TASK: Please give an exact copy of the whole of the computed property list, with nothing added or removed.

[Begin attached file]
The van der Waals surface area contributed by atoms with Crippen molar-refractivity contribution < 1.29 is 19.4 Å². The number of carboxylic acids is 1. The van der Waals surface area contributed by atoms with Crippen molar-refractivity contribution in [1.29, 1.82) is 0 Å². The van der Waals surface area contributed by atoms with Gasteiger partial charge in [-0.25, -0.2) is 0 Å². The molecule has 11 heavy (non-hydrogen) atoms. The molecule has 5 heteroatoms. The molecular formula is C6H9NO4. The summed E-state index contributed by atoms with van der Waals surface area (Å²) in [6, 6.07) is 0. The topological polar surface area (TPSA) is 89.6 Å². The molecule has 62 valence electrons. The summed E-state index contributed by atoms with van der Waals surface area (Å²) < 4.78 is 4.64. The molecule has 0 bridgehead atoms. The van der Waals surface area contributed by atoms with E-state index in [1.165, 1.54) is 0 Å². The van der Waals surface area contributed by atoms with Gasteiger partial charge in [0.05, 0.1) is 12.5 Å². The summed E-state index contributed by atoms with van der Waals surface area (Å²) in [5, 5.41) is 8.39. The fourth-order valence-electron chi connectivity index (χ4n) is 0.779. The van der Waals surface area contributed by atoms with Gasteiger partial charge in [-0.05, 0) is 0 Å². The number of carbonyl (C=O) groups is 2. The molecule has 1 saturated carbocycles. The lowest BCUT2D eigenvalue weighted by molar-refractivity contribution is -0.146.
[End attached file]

The van der Waals surface area contributed by atoms with Crippen molar-refractivity contribution < 1.29 is 19.4 Å². The number of carboxylic acids is 1. The van der Waals surface area contributed by atoms with Crippen molar-refractivity contribution in [1.29, 1.82) is 0 Å². The van der Waals surface area contributed by atoms with Gasteiger partial charge in [-0.25, -0.2) is 0 Å². The molecule has 11 heavy (non-hydrogen) atoms. The molecule has 5 heteroatoms. The molecular formula is C6H9NO4. The summed E-state index contributed by atoms with van der Waals surface area (Å²) in [6, 6.07) is 0. The topological polar surface area (TPSA) is 89.6 Å². The molecule has 62 valence electrons. The summed E-state index contributed by atoms with van der Waals surface area (Å²) < 4.78 is 4.64. The molecule has 0 bridgehead atoms. The van der Waals surface area contributed by atoms with E-state index in [1.165, 1.54) is 0 Å². The van der Waals surface area contributed by atoms with Gasteiger partial charge in [0.05, 0.1) is 12.5 Å². The summed E-state index contributed by atoms with van der Waals surface area (Å²) in [5, 5.41) is 8.39. The fourth-order valence-electron chi connectivity index (χ4n) is 0.779. The van der Waals surface area contributed by atoms with Gasteiger partial charge in [-0.05, 0) is 0 Å². The number of carbonyl (C=O) groups is 2. The molecule has 1 saturated carbocycles. The lowest BCUT2D eigenvalue weighted by molar-refractivity contribution is -0.146.